The fall in serum uric acid levels may be associated with the observed weight loss per se, improved renal function, a direct uricosuric effect of sibutramine or a decrease in insulin resistance. Unfortunately, we did not find any studies that assessed possible alterations in creatinine or uric acid clearance after sibutramine administration. The decrease in insulin resistance following sibutramine treatment may explain the observed fall in serum urate concentration. Indeed, metformin administration resulted in a significant reduction in serum uric acid levels in obese patients. This effect was comparable to that induced by sibutramine, despite the fact that sibutramine caused more weight loss than metformin. In this study, orlistat also lowered serum urate levels. In this context, it is of interest that troglitazone, an insulin sensitising thiazolidinedione now withdrawn due to side effects, can lower serum uric acid levels without changing body weight.
White adipose tissue is now recognised to have a major endocrine function secreting several hormones, as well as a variety of other protein factors, the 'adipocytokines'.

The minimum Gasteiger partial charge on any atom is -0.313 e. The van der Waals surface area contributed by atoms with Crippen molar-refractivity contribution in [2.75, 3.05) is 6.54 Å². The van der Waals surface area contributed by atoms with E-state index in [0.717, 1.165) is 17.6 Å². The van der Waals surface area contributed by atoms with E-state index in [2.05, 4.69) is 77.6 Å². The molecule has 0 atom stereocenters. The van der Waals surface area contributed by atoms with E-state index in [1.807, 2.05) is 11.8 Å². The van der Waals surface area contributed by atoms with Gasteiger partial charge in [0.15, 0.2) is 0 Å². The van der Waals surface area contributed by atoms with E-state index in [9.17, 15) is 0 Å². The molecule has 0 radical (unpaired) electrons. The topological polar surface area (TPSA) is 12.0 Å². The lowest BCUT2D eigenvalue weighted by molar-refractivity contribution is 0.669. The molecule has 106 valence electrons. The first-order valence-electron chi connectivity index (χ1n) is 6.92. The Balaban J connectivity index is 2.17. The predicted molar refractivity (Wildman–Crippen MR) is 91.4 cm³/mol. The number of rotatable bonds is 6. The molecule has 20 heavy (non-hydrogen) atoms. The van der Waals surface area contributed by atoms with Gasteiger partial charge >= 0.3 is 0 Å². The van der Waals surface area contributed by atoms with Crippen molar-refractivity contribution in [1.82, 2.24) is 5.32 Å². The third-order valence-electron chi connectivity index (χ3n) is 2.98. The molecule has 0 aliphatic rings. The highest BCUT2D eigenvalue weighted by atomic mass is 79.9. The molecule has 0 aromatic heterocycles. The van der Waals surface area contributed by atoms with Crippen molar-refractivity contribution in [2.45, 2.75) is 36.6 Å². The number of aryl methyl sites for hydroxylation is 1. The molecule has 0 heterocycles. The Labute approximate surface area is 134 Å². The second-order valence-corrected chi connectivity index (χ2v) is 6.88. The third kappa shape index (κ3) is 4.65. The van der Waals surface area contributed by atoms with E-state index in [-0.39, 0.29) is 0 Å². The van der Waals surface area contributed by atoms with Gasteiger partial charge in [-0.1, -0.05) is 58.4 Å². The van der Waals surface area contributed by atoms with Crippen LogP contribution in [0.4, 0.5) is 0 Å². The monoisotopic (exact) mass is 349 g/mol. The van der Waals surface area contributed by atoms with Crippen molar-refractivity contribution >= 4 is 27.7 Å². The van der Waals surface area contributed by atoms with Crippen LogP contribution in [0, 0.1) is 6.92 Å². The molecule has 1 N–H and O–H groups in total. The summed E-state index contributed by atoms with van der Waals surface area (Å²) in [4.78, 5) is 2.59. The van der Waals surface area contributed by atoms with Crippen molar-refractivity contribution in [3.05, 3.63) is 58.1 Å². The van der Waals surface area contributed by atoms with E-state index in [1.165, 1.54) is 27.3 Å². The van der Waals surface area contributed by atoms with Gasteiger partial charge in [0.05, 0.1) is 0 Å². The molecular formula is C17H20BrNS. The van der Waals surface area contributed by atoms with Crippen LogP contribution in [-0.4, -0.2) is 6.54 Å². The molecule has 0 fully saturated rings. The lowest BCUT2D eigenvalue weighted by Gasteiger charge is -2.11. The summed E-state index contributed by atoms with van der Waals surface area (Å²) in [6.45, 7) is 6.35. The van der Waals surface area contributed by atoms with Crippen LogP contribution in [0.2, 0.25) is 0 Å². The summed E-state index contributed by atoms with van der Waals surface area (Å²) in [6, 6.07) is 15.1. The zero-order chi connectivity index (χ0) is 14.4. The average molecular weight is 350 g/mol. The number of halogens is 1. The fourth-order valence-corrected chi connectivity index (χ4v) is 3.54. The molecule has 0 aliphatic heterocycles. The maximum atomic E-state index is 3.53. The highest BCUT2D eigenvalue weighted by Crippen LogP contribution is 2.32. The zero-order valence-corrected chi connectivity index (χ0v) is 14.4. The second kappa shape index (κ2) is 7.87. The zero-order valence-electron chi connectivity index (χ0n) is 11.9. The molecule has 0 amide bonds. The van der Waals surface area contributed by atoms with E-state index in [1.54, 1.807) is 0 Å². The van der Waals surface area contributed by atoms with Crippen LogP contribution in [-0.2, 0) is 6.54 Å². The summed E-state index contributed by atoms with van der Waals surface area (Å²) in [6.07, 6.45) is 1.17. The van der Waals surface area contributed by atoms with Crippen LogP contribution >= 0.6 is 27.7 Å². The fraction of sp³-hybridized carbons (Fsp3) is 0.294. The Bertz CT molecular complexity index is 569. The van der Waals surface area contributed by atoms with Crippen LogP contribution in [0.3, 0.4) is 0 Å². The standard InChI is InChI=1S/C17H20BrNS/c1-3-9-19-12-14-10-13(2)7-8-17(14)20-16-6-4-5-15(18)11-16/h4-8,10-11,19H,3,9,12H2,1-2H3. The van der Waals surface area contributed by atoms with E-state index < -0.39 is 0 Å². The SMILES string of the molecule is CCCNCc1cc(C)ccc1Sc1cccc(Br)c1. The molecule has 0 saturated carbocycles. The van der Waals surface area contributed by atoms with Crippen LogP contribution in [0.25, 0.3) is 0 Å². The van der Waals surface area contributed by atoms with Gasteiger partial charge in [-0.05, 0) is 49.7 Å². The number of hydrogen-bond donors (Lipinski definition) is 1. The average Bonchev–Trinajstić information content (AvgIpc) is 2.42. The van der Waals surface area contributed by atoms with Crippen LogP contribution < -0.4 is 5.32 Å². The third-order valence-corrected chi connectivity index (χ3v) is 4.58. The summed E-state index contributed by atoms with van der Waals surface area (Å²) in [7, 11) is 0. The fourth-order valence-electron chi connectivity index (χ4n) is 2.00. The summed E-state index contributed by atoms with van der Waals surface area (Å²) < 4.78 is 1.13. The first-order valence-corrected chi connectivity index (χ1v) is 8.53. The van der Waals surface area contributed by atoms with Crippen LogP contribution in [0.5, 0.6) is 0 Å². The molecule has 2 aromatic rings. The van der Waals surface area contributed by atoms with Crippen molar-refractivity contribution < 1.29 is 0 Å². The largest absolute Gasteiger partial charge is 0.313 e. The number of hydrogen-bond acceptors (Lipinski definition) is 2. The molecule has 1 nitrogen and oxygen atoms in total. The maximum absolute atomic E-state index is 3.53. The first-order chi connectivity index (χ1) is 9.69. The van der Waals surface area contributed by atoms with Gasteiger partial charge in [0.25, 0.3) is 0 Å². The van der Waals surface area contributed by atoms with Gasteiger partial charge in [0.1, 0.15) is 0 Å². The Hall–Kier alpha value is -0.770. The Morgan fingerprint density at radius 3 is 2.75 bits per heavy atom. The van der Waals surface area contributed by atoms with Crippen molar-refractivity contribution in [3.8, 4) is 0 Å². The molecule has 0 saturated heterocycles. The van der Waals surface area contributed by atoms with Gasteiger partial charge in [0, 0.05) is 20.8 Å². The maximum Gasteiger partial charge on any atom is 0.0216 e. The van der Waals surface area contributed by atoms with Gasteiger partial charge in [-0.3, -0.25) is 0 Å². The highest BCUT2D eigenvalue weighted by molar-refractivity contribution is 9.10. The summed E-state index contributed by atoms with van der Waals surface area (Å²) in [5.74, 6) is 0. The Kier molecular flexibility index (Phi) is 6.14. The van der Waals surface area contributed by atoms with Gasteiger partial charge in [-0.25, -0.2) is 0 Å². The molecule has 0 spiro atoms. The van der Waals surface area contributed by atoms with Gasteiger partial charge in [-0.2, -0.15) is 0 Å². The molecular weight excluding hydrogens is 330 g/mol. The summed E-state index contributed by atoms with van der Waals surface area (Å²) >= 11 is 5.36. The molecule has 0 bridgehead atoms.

In a 2-week study sibutramine treatment (10 mg/ day) decreased plasma leptin levels from 48.8 ng/mL to 42.8 ng/mL ( p < 0.05) and HOMA-IR from 5.59 ng/ mL to 3.66 ng/mL ( p < 0.02). In this study there was no correlation between the fall in leptin levels and the decrease in insulin resistance. Yip et al . evaluated insulin and leptin levels, as well as abdominal adiposity in relation to weight loss with sibutramine and diet in 18 patients with upper body obesity. At the end of this 6-month study, there was a 16% reduction in body weight ( p < 0.001) and a 22.5% ( p < 0.001) decrease in total body fat mass. Abdominal CT scans showed a 28.3% ( p < 0.001) reduction in total abdominal fat, a 26% reduction in subcutaneous fat ( p < 0.001) and a 31% reduction in visceral fat ( p < 0.001). There was a 32% ( p < 0.001) reduction in leptin levels and a 37.9% ( p < 0.001) reduction in insulin levels between baseline and week 4, but no further significant reduction in leptin and insulin levels was observed after that period. Further more, from baseline through to the end of the study there was a significant correlation between insulin and leptin concentrations ( p < 0.001). Significant associations between visceral abdominal fat, subcutaneous fat and leptin were also observed.